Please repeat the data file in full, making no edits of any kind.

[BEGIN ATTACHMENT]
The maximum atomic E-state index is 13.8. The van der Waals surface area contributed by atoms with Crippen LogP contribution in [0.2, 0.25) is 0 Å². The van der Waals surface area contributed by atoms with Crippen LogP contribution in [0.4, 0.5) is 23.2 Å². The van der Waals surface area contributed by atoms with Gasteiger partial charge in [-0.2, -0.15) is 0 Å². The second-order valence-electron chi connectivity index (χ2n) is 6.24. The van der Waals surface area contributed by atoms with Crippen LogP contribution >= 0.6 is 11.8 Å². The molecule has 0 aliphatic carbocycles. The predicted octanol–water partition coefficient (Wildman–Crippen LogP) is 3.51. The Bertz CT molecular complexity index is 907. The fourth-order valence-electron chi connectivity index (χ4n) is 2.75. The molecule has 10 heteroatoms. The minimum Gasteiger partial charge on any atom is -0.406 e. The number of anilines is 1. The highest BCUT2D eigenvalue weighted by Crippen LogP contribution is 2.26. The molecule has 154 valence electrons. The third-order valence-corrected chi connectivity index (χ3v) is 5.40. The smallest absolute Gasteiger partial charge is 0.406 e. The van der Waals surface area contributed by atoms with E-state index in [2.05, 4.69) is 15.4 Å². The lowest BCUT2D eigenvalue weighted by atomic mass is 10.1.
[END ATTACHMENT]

The maximum atomic E-state index is 13.8. The van der Waals surface area contributed by atoms with Crippen LogP contribution in [0.2, 0.25) is 0 Å². The van der Waals surface area contributed by atoms with Crippen LogP contribution in [0.4, 0.5) is 23.2 Å². The van der Waals surface area contributed by atoms with Gasteiger partial charge in [-0.2, -0.15) is 0 Å². The second-order valence-electron chi connectivity index (χ2n) is 6.24. The van der Waals surface area contributed by atoms with Crippen LogP contribution >= 0.6 is 11.8 Å². The molecule has 0 aliphatic carbocycles. The predicted octanol–water partition coefficient (Wildman–Crippen LogP) is 3.51. The Bertz CT molecular complexity index is 907. The fourth-order valence-electron chi connectivity index (χ4n) is 2.75. The molecule has 10 heteroatoms. The minimum Gasteiger partial charge on any atom is -0.406 e. The number of anilines is 1. The highest BCUT2D eigenvalue weighted by Crippen LogP contribution is 2.26. The molecule has 154 valence electrons. The third-order valence-corrected chi connectivity index (χ3v) is 5.40. The smallest absolute Gasteiger partial charge is 0.406 e. The van der Waals surface area contributed by atoms with E-state index in [2.05, 4.69) is 15.4 Å². The lowest BCUT2D eigenvalue weighted by atomic mass is 10.1.